Talking about fashion with my nonna—that’s grandmother in Italian, although everyone calls her that as though she’s mononymous—is a bit of a challenge. For starters, when I sat down with her this week as she turned 90, I noticed a bit far along into our discussion that she didn’t have her hearing aid in.
Second, it’s very apparent that the way I talk about fashion all the time (what’s trending, where the industry is moving, forms of personal expression, etc.) doesn’t carry quite the same perspective as someone who grew up in Italy before World War II, moved to a new country in her early 20s but never quite lost a sense of homesickness, was a housewife for most of her life, and has witnessed nearly a century of life.
When Nonna, whose name is technically Maria, is home, she always relies on a uniform of slip-on shoes and a housecoat. When she steps out, it’s always more polished: trousers or jeans, sweaters, tailored jackets, a silk scarf. She’s someone who takes pride in her appearance when she’s out in the world but whose priority is herself, her comfort—and should you ask her what’s most important across any topic of conversation, she’d say her family.
Still, I credit her influence a lot when it comes to my own appreciation of fashion and how I’ve navigated my personal style, despite our very different lives and paths. Some of it is engrained in the way I was raised, and some I only now realize as she’s reached this milestone birthday. Though I could fill a novel with the stories my nonna has told me over the years, the top three takeaways when it comes to style are below.
@ginaalilbit; PICTURED: Nonna with my Nonno Antonio in 1953, just about a year after moving to the United States
Dress for Yourself First
Some of my earliest memories of my grandmother are of her sewing Halloween costumes for me and later altering pretty much everything I wore between the ages of 5 and 20. I always knew she’s an excellent seamstress—a trait that’s not hereditary—but evidently, our shared appreciation for fashion goes back further than that. “My mother would give my sister and me pennies after we’d go to church,” she told me about her childhood in Monte di Procida, a small town in Naples. “My mother said to buy whatever candy we wanted. But I didn’t buy candy. I saved and bought magazines.”
Nonna explained that she loved to buy magazines to see what celebrities were wearing, what was happening in the world at large, and how styles were changing every six months. Furthermore, she taught herself to sew whatever the styles of the moment were for herself. “On my block, I was the model a little bit,” she says with a wink, referencing about her love of wearing whatever was new and modern at the time. “Nobody else did that.” But while her adventurous spirit might have always steered her to try things not readily available in her small coastal town, it’s her discerning nature I appreciate just as much.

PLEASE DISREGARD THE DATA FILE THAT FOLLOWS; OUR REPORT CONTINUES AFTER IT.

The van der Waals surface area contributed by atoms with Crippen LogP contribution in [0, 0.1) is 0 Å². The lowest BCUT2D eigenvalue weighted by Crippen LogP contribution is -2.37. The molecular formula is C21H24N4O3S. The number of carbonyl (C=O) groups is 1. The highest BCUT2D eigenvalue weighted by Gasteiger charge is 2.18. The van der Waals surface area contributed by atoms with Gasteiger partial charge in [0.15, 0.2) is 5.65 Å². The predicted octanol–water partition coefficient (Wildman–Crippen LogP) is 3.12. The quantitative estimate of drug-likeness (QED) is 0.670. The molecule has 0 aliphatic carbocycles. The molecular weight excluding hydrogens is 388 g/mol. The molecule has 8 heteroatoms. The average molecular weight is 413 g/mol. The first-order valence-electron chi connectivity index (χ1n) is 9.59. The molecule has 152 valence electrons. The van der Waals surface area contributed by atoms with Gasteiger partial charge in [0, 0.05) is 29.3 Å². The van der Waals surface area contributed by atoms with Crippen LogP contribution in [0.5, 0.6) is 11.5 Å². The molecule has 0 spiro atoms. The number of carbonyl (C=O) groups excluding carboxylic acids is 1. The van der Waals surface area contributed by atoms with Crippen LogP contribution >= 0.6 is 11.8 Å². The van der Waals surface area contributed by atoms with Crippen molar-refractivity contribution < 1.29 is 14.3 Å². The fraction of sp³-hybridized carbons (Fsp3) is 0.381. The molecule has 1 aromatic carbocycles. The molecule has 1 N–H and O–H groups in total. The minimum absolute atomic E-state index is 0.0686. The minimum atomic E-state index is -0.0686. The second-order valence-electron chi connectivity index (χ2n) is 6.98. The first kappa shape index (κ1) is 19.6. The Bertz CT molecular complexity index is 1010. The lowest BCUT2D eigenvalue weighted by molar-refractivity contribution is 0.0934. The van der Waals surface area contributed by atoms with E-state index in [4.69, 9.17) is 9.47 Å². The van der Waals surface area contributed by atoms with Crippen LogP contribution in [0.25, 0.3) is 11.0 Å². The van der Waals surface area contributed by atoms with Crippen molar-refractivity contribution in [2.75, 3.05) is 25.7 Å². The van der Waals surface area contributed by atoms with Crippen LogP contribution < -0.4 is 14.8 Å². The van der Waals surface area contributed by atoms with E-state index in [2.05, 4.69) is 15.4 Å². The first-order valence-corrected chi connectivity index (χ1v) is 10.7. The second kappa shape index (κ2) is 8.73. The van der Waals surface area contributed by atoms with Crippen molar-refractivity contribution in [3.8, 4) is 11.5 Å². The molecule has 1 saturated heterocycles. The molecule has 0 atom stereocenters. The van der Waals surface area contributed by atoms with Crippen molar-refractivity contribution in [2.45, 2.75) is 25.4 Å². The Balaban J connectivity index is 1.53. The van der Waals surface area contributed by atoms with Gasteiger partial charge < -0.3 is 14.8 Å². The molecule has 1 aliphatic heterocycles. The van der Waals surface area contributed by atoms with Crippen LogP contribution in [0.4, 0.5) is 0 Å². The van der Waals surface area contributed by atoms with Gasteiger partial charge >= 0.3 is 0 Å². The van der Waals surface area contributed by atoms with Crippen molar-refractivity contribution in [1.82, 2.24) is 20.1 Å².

“You can’t like everything, that for sure,” she told me, adding. “You can do nothing to change people other people’s mind. Dress for yourself, if that’s what you like.”
@ginaalilbit; PICTURED: Nonna, Nonno, and my mother, Theresa, on Christmas Day 1955
@ginaalilbit; PICTURED: I'm not sure of the exact year here, but Nonna's printed top could easily pass for Simone Rocha S/S 18, no?
Quality Over Quantity, Always
Nonna immigrated to the United States in the early 1950s with her husband, my nonno. Naturally, I had to ask her if she liked fashion in Italy better than in America. Unsurprisingly, she said Italy without hesitation, referencing her first time shopping after arriving in the U.S. “I had to go to a communion, and I didn’t have a dress. I told my friend to bring me someplace to buy one.” She made a very disapproving face and continued, “Oh, I didn’t like it.”
She told me that the dress wasn’t sewn well, and the seams were all sloppy, something she would never stand for in her own sewing work. “I said, ‘Why did you bring me here?’ and my friend said, ‘It’s a little cheaper.’ I said, ‘Don’t worry about it. I’m not buying this dress.’”
While my grandfather, a longshoreman, and grandmother, a stay-at-home mother of four, didn’t have much money to spend on things that weren’t vital, such as food on the table, Nonna’s always appreciated quality over everything else and has an appreciation for what makes a piece of clothing valuable, special, and worth saving for a long time to come. “I would spend more money on a good dress,” she said, despite her small budget at the time, “but I would have it forever.”
@ginaalilbit; PICTURED: Me, Nonna, and my sister, Marisa, at her middle school graduation in 1997
Appreciate; Don’t Compare
I don’t think I’d ever talked to my grandmother before this week about dressing for her body type. As someone who made her own clothing from a young age, she’s always been attuned to what styles she feels best in and how to cater the tailoring to her shape. “Was it important to dress for your body type?” I asked her. “Yeah!” she said. “I like to show my body.”
Nonna’s favorite style leans a bit more classic and elegant—think silhouettes from the ’40s and ’50s—and I wouldn’t say she’s personally a fan of tons of exposed skin or clothing that’s clingy, but I see her appreciation for her own body as one that feels in line with her general character: being someone who celebrates whatever she has, who feels it’s more important to live truthfully than to compare yourself to anyone else.
“Everybody, they look at me and say, How’d you do this? How’d you do that?” she said at the end of our conversation, which at that point had become as much as style as the life she’s created and the family—which also includes 12 adult grandchildren—she’s grown, “but I don’t open my mouth that I did it better than you. Maybe I wasn’t the best mother or the best wife, but I did what I did, and I think it looks good.”